7. The Little Kicks: Who would have guessed that Shiv would have the same dance moves as Elaine from Seinfeld? After arriving at Kendall's party ("Oh my god, this feels disgustingly Kendall") and absorbing the full mania on display, Shiv learns that she got cut out of Roman and Logan's plans for Ken ("Historically, who owns the fucking company has been of some interest!"). After a season filled with false starts and familial frustrations—a season in which her father has refused to acknowledge her successes and quietly cut her out of the decision-making process—Shiv gets wasted and performs a full-body dry heave set to music.

"Wow, she's really dancing there, very emancipated," Greg notes at one point. "I don't think she's taken anything. Just getting the demons out I guess." As Roman later puts it, it was the "Dance of the Sugar Plum Failure."

The episode-ending fight between the siblings, in which old wounds are ripped to shreds, is the ugly low point for everyone this season. Shiv is used to being seen as the responsible, smart child of the family, and she really hasn't caught on that the roles are changing. Roman is far more capable than ever before, and she no longer is needed to finesse deals on his behalf: "How would you finesse something that's done, by ruining it? I don't see how you fit in," Roman says.

The argument gets more personal after that. Early in the episode, Shiv was needling Roman over his non-relationship with Tabitha and his sex issues, and Roman turns the tables toward her marriage here. "You're having a very bad day, I know that, hearing that you have to continue to share your apartment with the old meat wardrobe," Roman says. "I saw you sipping dad's champagne like you were sucking a lemon...I thought maybe you were thinking of all the dick you were going to ride when he was inside."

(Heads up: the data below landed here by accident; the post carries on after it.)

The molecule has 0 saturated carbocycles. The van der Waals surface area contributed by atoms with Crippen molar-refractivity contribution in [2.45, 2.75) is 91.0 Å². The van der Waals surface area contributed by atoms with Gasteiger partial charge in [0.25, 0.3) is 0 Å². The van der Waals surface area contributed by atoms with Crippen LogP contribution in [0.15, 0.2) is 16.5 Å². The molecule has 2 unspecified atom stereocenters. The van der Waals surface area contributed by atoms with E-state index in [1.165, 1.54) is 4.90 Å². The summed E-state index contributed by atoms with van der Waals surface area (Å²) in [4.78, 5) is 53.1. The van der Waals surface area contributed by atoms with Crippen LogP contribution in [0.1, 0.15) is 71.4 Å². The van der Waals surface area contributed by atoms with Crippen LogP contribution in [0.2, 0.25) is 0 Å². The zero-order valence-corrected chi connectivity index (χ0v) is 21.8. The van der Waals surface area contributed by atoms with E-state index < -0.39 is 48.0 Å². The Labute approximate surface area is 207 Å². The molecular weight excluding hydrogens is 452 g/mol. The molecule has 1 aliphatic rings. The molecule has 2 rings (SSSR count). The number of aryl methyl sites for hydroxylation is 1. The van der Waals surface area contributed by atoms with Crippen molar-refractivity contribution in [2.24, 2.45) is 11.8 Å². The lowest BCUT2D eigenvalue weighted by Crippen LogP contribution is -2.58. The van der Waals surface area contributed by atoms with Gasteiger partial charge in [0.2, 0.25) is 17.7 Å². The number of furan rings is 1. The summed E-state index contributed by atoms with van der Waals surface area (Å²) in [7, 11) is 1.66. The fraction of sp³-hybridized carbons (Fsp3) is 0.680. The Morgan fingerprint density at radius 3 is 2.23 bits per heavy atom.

Shiv tries firing back ("Nobody likes talking about me fucking guys as much as you do, is that because you're the COO who can't fuck?") but her faraway look in the back of the car with Tom at the end of the episode implies there's some truth to what he's saying.

It all comes back to the seismic shift in power between the two—and also those little kicks. "Dad is using you as messenger boy, and you're too dumb to see it," Shiv claims, projecting her own insecurity onto him. "It's very difficult for you to have to do the dance for dad, because you just suck at dancing," Roman retorts crudely. "Turns out he loves it when I do the daddy dance. He loves fucking me and he just doesn't want to fuck you anymore."

A photo of Shiv and Roman on Succession

The moment when Roman notices Shiv's reaction to the news Tom won't be going to jail

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The moment when Roman notices Shiv's reaction to the news Tom won't be going to jail
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A photo of Roman and Shiv on Succession

The camera focuses on Shiv first, then shifts to Roman.

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The camera focuses on Shiv first, then shifts to Roman.
HBO

8. Libertarian Power Couple Connor Roy & Willa Ferreyra: Connor isn't exactly having a great week. Even before he gets to Ken's party, he's broken his arm due to "ranch stuff"—in this case, he was drinking cognac with Maxim Pierce, he got too excited about some poll results that showed he's near 1%, and he slipped doing a little Irish jig.

He's mortified when he sees the giant newspaper clip Kendall made saying he was elected president of shitting his bag. It turns out this is an inside joke among the siblings about the time Con took Ken and Roman on a fishing trip, ate some bad fish, and literally did shit the bag. "Oh man, what if McCartney tweets this?" he laments.

Mostly, he is upset his siblings refuse to take him and his 1% polling seriously, though lord knows he doesn't make it easy: "That's four million people, enough to sway the race, and I'm interested to see who comes crawling first: Merkel begging for me to save democracy, or Soros serenading me through the trees."

And to top it off, Kendall and his various assistants keep trying to take his coat away from him ("I will remain coated as is my right"). Don't they know he lost a wool at a fusion restaurant in Vancouver one? But here's the silver lining, and why he's so high up this week: he may not have the respect of his family, or enough support to make any meaningful difference in the election, but he does have a partner who seems to genuinely be on his side.

"My partner is cold and he'd like to keep his fucking coat on, and he's running to be the next president of the United States of America, so maybe you should show him some fucking respect," Willa says to Comfrey after she offers Con a complimentary cashmere sweater. The look on Connor's face is priceless—he's never seemed happier.